After the game, Brock would defend his decision not to slide into home plate, as everybody expected. With Freehan blocking the plate, the only way for Brock to score would be to run through the Tigers catcher, which he did. What Harvey missed was Brock’s foot clearly on home plate before Freehan was able to turn and tag the speedy Brock. In his post game interview, Harvey even admitted to turning his attention away from the tag, calling it inevitable.
The best comment came from Bill Freehan, prior to Game Six in St. Louis. The Tigers catcher said, “After the game the other day, the writers came up to me and everybody wanted to know if Lou Brock had touched the plate or not. I told them I had to be the worst person in America to know because I was trying to catch the ball and couldn’t see a thing.” The grin on his face suggested otherwise.
Had Harvey called Brock safe, the Cardinals would have had a two run lead at 4-2, instead of 3-2. They would also have had a speedy runner at second in Julian Javier. With only one out and the heart of the order coming up, the fifth inning in Game Five might have been a huge inning for the Cardinals. St. Louis had trouble with Lolich in Game Two, but he had not been particularly sharp thus far in Game Five. The momentum shift of a Brock run might have been all it took to rattle the Tigers lefty. The actual call had the opposite effect – Lolich toughened and the Cardinals would never really challenge him again.
The second domino to topple would happen in the bottom of the fifth inning. Trailing by two runs, with Briles crusing, Tigers manager Mayo Smith might have lifted Lolich for a pinch hitter. That would have put the game back in the hands of the Tigers bullpen, who had just been torched in the last two games. Down only a single run, Smith gambled, leaving Lolich in the game and that turned out to be the right decision as Lolich would be the one who cruised to the complete game victory, not Briles.
And we’re not done with the implications quite yet. With a two run lead, Red Schoendienst might have stayed with young Briles a bit longer when he got into trouble again in the bottom of the seventh inning. Down to just 8 outs for another championship, Schoendienst went to his bullpen, again calling on lefty Joe Hoerner. The Tigers ripped Hoerner just as they had at the end of Game Two, taking a 5-3 lead before the Cardinals reliever could record a single out. Ron Willis would finish the game, but the Tigers would go on to win this pivotal game.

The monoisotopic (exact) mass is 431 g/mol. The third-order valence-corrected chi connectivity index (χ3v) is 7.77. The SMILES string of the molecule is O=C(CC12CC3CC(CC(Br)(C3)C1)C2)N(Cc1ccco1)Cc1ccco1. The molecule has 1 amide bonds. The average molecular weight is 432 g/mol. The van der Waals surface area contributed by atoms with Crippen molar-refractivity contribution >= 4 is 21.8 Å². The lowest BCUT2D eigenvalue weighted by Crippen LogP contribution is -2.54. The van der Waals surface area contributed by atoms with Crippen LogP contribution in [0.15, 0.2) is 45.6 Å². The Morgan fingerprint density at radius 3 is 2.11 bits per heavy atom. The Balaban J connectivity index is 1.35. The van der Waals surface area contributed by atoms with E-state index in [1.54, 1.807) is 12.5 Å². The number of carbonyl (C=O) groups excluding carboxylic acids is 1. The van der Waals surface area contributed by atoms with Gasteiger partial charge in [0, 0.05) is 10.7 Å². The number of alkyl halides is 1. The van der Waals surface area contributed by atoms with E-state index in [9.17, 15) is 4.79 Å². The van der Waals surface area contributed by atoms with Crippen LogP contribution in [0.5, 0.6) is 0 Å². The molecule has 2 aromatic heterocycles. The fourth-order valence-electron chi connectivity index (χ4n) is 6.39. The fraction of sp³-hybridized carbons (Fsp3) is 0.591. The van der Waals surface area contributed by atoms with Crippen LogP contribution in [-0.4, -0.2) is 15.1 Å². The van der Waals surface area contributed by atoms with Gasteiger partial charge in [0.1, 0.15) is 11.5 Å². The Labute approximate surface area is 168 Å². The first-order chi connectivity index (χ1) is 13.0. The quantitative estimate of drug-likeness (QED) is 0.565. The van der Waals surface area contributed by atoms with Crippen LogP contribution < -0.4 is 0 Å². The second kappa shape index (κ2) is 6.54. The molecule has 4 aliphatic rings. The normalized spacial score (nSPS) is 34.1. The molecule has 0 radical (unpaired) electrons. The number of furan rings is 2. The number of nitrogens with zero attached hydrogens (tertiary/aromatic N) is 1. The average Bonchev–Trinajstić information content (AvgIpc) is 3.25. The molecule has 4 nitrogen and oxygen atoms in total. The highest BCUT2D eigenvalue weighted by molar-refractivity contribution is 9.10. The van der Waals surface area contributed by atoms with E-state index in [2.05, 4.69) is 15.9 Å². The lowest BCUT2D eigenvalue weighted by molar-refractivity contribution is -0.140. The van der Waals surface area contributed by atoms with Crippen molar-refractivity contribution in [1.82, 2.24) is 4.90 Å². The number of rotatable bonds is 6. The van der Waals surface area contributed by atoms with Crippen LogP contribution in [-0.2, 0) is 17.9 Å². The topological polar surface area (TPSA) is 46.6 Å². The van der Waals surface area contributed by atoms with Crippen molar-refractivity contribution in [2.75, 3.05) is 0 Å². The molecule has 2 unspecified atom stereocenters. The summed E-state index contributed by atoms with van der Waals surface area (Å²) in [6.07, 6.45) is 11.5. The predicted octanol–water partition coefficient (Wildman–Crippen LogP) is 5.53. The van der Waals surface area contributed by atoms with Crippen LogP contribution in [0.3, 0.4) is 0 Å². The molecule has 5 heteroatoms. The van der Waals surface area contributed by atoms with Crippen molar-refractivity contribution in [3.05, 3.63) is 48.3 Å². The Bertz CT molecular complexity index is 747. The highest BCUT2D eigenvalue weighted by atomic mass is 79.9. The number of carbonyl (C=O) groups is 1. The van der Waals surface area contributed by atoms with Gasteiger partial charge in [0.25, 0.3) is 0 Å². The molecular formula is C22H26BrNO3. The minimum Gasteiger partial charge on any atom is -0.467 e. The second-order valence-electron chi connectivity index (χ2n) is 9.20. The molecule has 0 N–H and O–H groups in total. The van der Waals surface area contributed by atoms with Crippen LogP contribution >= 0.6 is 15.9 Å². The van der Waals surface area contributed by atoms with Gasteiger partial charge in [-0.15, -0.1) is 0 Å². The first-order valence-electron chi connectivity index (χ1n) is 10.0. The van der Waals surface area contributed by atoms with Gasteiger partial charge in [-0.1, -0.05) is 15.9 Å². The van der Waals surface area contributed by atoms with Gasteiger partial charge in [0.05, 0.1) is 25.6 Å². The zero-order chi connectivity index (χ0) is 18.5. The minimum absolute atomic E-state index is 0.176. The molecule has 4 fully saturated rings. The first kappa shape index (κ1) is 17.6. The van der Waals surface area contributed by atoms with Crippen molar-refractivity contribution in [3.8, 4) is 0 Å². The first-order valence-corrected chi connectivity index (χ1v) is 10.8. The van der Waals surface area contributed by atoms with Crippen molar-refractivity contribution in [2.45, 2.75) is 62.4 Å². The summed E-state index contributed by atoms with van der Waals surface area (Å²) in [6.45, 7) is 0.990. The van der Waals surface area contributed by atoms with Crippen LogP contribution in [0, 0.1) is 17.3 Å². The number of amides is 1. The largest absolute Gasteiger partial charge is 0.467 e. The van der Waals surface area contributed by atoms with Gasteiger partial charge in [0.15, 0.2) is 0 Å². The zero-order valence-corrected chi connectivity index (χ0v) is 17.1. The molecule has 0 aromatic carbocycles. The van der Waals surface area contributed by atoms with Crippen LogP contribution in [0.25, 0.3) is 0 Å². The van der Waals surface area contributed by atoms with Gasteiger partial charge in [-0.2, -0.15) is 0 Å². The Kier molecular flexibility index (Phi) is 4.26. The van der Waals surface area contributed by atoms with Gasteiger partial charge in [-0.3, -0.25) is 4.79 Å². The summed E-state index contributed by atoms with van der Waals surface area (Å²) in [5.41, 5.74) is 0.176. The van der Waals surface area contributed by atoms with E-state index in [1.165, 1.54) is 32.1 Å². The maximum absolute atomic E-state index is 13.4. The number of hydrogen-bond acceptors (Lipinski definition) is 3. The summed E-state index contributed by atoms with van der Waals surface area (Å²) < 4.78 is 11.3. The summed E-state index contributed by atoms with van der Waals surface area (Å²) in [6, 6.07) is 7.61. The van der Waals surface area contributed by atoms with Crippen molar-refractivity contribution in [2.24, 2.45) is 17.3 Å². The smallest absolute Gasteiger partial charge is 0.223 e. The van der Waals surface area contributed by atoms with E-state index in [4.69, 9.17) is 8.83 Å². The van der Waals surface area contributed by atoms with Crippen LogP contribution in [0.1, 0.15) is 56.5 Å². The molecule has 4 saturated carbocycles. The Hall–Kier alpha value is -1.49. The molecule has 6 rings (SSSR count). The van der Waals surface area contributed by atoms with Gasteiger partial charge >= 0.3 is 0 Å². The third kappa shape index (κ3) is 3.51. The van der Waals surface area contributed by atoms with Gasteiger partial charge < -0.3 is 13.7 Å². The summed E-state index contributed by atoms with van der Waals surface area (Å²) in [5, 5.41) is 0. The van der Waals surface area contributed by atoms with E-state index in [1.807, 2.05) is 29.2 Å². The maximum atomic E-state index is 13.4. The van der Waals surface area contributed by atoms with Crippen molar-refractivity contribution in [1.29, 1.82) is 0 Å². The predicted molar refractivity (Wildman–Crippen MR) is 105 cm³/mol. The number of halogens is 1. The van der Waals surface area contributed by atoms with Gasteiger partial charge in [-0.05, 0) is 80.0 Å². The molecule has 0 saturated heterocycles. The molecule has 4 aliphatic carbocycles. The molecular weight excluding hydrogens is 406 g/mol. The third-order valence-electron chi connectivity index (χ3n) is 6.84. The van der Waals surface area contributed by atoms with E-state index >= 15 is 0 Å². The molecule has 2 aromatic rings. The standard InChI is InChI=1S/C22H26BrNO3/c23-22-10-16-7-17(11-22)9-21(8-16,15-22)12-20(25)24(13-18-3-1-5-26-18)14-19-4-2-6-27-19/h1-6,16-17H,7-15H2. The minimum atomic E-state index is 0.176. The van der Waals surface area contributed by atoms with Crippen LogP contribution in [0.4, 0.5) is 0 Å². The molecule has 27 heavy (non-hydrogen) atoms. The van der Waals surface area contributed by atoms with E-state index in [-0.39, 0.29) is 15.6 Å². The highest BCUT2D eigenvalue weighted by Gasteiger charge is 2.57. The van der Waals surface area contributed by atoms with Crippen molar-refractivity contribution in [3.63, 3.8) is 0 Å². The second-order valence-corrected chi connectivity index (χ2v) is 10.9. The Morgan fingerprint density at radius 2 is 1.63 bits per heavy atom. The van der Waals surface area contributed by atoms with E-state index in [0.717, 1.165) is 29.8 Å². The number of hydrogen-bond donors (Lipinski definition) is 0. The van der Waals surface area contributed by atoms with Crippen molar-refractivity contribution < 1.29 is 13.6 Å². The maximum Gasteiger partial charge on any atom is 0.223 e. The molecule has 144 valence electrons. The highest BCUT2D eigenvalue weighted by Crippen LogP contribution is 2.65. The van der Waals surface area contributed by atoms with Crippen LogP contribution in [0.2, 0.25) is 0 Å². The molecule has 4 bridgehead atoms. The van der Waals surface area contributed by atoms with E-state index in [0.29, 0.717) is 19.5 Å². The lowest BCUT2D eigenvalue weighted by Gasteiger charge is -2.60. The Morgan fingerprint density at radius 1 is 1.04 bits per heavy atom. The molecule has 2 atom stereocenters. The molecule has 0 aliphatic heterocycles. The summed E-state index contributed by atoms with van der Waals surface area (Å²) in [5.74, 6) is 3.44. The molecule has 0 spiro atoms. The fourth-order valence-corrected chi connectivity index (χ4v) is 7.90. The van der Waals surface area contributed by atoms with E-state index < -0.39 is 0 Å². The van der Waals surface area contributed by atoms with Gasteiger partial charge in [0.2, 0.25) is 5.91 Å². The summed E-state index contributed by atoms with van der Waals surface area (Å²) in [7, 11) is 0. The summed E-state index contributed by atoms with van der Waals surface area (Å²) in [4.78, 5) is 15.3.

The record books tell us how this story would end. In Game Six, the World Series would return to a soggy St. Louis. Denny McLain would shake off his early World Series troubles and pitch a dominating complete game. Cardinals starter Ray Washburn would not be so lucky, giving up five runs before leaving without getting a single out in the third inning. Larry Jaster, Ron Willis and Dick Hughes would follow Washburn in the third inning, and would also be hit hard. The game was not even an hour old and the Tigers had an insurmountable 12-0 lead. They would go on to win Game Six in a laugher, setting up a decisive Game Seven.
Not even Bob Gibson could salvage this series. He pitched well, but a late defensive miscue by the always dependable Curt Flood led to three tigers runs in the top of the seventh inning. That proved to be the difference in the game, and ultimately the series as Lolich continued his domination of Cardinals hitters, winning his third game and earning the 1968 World Series MVP award.
When looking back at the 1968 World Series, many historians will point at the Jim Northrup fly ball that Curt Flood played into a triple in Game Seven as the turning point. If you are willing to take a closer look, the controversial call by Doug Harvey in Game Five was just as devastating as Don Denkinger’s now infamous call in Game Six of the 1985 World Series. The difference is that Harvey’s call happened in the middle of the game, in the middle of the series.